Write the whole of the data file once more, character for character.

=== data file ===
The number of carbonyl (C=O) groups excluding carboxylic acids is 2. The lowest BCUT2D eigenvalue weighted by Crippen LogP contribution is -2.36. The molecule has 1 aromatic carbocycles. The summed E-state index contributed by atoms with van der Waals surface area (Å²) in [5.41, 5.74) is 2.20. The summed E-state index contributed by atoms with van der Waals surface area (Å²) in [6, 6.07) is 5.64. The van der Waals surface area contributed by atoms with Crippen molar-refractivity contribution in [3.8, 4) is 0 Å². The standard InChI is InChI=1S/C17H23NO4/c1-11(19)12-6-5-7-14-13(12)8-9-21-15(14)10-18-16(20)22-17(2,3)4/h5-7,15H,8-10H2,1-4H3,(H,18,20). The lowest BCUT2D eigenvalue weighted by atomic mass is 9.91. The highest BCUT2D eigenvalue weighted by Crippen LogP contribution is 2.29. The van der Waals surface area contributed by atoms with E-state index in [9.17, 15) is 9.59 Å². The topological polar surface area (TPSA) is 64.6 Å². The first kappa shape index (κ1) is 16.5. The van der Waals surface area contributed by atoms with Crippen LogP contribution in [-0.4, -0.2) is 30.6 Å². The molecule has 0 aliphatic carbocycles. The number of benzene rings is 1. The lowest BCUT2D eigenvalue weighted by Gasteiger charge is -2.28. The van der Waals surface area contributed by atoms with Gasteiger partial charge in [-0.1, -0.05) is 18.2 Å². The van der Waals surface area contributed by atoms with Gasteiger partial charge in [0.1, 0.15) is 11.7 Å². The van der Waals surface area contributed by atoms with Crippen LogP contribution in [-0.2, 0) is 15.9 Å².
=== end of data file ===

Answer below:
The number of carbonyl (C=O) groups excluding carboxylic acids is 2. The lowest BCUT2D eigenvalue weighted by Crippen LogP contribution is -2.36. The molecule has 1 aromatic carbocycles. The summed E-state index contributed by atoms with van der Waals surface area (Å²) in [5.41, 5.74) is 2.20. The summed E-state index contributed by atoms with van der Waals surface area (Å²) in [6, 6.07) is 5.64. The van der Waals surface area contributed by atoms with Crippen molar-refractivity contribution in [3.8, 4) is 0 Å². The standard InChI is InChI=1S/C17H23NO4/c1-11(19)12-6-5-7-14-13(12)8-9-21-15(14)10-18-16(20)22-17(2,3)4/h5-7,15H,8-10H2,1-4H3,(H,18,20). The lowest BCUT2D eigenvalue weighted by atomic mass is 9.91. The highest BCUT2D eigenvalue weighted by Crippen LogP contribution is 2.29. The van der Waals surface area contributed by atoms with E-state index in [9.17, 15) is 9.59 Å². The topological polar surface area (TPSA) is 64.6 Å². The first kappa shape index (κ1) is 16.5. The van der Waals surface area contributed by atoms with Crippen LogP contribution in [-0.4, -0.2) is 30.6 Å². The molecule has 0 aliphatic carbocycles. The number of benzene rings is 1. The lowest BCUT2D eigenvalue weighted by Gasteiger charge is -2.28. The van der Waals surface area contributed by atoms with Gasteiger partial charge in [-0.1, -0.05) is 18.2 Å². The van der Waals surface area contributed by atoms with Gasteiger partial charge in [0.1, 0.15) is 11.7 Å². The van der Waals surface area contributed by atoms with Crippen LogP contribution in [-0.2, 0) is 15.9 Å².